not disappear "Until the" banking question' haa
"Moral Disintegration. Tfio most alarming
symptom Is that public opinion no longer rpaoU
whon It hoars of cases of bribery, graft, corrup
tion,, and thefts of all kinds. It seems as 'f a
wave of immorality has takon possession, of
everybody and everything In Mexico. Thlfr "rttato
of affairs has boon caused by the fact th'at'!tho
dregs of society aro now at largo and holding
high places in the councils of the nation.
"Urgency of .Bottling Problemfl.T-Thoro Is no
time to bo lost. Any frosh incldoht may Jot looso
tho storm that has been so long hanging over
us. Tho conviction exists abroad that wo aro
and will contlnuo to be a nuisance. On tho, other
hand, if wo can initio our affairs, millions, of
men and millions rf dollars will flow into our
country. But lot uj not do bo in any haste,, nor
bo actuated by fear, but as a sacred obligation.
If we aro unjustly attackod let us not give .our
selves up to useless tears like hysterical women;
if we hav6 not acquired the virtues to make, us
a strong people let us pay for tbo sjns of, our
ancestors without useless lamentations,"
General Alvarado concludes his statement
with an appeal to President .Carranza to support
hqnestly and sincerely tho formation of a polit
ical party which he has not done heretofore. ;Ho
also appeals to Gonoral Obrogon and .PabJoCon
zoles to settle their difference and to work; to
gether for tho public welfare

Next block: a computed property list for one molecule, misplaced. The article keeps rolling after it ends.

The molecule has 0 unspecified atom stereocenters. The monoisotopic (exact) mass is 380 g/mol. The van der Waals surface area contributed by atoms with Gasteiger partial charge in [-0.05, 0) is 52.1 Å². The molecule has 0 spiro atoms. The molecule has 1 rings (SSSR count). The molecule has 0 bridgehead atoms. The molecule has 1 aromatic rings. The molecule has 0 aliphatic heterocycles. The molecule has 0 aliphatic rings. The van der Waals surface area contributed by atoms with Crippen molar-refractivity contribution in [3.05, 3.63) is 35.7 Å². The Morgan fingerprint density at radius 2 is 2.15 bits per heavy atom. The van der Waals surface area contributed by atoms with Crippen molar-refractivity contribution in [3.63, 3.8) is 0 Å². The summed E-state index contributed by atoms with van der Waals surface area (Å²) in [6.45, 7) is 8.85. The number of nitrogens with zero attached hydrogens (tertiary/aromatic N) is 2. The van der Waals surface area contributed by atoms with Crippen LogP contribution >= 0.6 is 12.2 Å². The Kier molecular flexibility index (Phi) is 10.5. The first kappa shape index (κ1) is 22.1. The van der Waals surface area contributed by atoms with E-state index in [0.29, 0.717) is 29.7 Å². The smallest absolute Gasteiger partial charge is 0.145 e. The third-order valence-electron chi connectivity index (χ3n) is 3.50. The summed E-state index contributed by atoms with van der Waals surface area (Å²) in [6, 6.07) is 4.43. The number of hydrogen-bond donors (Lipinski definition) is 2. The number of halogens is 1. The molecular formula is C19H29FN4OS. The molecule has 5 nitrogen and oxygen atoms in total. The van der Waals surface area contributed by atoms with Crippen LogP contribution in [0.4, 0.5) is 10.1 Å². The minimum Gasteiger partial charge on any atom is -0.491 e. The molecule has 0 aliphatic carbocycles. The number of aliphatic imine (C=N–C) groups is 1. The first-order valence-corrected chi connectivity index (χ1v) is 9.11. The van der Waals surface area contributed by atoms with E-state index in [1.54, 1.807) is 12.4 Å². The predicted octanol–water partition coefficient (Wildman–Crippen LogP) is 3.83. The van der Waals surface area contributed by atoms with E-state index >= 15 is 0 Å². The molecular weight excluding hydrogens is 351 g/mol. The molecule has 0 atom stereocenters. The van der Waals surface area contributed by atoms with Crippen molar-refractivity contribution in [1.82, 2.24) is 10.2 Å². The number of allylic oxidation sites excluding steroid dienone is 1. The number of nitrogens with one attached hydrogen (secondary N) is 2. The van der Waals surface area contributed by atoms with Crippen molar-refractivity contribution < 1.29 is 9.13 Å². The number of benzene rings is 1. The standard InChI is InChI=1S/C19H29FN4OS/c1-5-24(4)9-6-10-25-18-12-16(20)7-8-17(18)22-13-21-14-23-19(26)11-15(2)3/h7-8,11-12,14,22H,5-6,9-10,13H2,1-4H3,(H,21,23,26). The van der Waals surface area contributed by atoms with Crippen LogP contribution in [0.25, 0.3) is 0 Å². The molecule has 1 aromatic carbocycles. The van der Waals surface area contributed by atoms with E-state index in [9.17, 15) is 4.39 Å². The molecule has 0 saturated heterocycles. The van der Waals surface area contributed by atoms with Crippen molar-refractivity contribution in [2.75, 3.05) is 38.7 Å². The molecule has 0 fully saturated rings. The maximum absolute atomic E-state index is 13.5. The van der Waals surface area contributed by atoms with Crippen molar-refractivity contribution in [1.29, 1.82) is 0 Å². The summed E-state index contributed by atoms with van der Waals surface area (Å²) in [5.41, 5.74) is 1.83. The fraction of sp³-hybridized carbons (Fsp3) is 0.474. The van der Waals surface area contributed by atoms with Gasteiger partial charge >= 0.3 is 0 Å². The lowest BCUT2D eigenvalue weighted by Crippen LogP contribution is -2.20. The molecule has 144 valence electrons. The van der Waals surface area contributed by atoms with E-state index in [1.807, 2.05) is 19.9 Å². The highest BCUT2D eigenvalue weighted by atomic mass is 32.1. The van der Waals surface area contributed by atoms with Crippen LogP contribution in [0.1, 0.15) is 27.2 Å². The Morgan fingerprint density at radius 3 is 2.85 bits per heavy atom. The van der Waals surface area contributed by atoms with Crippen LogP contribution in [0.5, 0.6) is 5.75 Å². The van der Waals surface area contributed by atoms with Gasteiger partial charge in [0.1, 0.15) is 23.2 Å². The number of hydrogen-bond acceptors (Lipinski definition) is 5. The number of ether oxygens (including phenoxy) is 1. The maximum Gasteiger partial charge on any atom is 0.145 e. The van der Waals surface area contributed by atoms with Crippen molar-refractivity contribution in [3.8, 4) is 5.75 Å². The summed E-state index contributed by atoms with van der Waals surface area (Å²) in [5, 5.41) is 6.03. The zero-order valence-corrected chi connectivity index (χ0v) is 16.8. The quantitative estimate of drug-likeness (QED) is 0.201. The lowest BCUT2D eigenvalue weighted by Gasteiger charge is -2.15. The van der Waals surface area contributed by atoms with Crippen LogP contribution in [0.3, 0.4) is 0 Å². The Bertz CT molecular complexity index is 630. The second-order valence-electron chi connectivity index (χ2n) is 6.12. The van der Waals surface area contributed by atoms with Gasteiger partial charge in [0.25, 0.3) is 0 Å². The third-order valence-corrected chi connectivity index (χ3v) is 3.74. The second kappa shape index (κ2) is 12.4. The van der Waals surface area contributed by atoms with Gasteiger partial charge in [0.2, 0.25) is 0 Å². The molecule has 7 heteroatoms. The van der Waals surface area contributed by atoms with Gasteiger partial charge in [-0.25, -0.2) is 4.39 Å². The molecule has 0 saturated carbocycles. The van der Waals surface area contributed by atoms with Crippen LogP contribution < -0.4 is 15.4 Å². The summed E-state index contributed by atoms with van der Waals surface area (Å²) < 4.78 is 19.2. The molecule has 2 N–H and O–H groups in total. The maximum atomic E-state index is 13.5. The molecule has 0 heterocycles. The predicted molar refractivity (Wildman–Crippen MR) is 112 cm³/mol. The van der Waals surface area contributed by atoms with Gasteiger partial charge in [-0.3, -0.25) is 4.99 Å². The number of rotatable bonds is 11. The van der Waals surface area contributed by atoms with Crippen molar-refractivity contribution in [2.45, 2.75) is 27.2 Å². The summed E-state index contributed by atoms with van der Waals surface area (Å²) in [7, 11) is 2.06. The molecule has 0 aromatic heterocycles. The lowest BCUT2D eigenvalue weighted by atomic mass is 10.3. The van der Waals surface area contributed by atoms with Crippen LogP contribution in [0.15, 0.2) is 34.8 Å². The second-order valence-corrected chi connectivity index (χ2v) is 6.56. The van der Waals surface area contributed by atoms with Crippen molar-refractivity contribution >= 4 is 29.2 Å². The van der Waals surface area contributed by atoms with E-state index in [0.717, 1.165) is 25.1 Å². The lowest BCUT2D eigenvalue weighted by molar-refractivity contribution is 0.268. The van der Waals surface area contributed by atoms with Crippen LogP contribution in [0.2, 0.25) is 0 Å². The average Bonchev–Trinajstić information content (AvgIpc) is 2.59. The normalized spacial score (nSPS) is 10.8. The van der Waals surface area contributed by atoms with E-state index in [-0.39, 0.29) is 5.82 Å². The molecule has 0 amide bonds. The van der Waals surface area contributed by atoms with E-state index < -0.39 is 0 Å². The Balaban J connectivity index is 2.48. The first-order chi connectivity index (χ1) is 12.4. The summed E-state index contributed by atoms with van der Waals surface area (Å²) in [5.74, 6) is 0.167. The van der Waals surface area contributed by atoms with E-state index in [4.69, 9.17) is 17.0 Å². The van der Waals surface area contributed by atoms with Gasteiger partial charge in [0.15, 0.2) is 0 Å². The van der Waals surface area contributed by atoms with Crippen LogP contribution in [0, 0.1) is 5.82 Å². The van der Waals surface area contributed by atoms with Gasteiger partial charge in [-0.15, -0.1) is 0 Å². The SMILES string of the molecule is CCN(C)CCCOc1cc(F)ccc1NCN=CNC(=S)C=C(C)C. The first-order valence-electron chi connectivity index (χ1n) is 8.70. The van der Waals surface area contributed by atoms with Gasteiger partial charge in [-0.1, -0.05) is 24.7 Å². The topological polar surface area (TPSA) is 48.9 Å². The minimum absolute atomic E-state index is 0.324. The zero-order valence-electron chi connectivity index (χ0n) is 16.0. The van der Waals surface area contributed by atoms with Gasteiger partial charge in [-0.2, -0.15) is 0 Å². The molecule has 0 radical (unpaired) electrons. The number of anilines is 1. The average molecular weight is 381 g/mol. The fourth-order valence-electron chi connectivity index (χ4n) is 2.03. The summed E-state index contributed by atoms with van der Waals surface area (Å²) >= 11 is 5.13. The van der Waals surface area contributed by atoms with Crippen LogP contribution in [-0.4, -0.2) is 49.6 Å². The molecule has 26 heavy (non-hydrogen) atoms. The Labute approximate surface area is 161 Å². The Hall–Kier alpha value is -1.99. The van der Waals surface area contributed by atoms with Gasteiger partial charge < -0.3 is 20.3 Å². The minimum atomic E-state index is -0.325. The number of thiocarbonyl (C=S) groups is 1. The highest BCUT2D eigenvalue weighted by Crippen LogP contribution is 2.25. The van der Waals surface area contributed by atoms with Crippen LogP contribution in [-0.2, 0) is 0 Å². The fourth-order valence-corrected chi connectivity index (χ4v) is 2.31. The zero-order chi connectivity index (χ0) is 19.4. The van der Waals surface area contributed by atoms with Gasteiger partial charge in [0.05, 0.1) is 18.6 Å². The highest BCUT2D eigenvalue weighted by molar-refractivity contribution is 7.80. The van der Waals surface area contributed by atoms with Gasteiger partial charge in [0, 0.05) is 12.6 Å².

PRESBYTERIAN COUNSELLORS RESOLU
' TION INTRODUCED: AT THE LA8TJ PRKS
' B YTERL1N ASSEMBLY BY MR. BRYAN
Resolved, that this general assembly heroby
instructs Its executivo commission to take under
consideration the desirability of tho selection by
tho assembly of a limited number of ministers
of apprpyed experience and ability to serve as
councellors , or pastors at largo, in order that
through these leaders the messago of tho church
may be presbnte'd with greater effect.
2. That these councellors or pastors at largo
''shall not pxorclse either administrative or oxecu
' live authority biit render service similar o that
'performed by "our 'moderators in their tour of
tho church, and such other servi as the assem
bly may appoint'.
, 2. ., That- the executive commission b,o In
; styitted to report, on. this raatter.at the, assembly
'of,19.2rf with such recommendations as to plan,
yi "any, as U, may deem wise.
, i . .
Enthusiastic gentlemen who have embarked
in the business of making the entire world dry
say that it will cost 35 millions. Before getting
nil heated over this sum and wondering how it
could be expended, we might recall that a year
ago we were enthusiastically spending that much
every day in support of the war. If it was worth
that much per day to make tho world safe, lor
democracy to walk through it ought tq botworth
.that much per job to enable it to walk straight.
Milk producers are getting 5 and '6 cents
a quart for their product from the wholesalers
who retail It throtfgh wagons for 14 cents a
quart. If JL33 1-3 per cent gross profit can bo
defended on any ground, we hope the man cap-
able of putting up any argument on tho proposition-
will also explain why so many farmers
are- selling their dairy cows and no town dairy
has gone out of business in a decade for the
Teason that the farmers are quitting dairying.
Sometimes it is difficult to repress a tempta
tion. One. of the reporters who was covering a
recent food investigation in which it was -hpwfl'
wholesalers were making from 25 per cent, tip
on their investment wrote it robbers' profit' In
stead of jobbers' profit, and It took him fivft
minutes to decide that he had better nob depend
on the compositor or proof-reader to catch'tka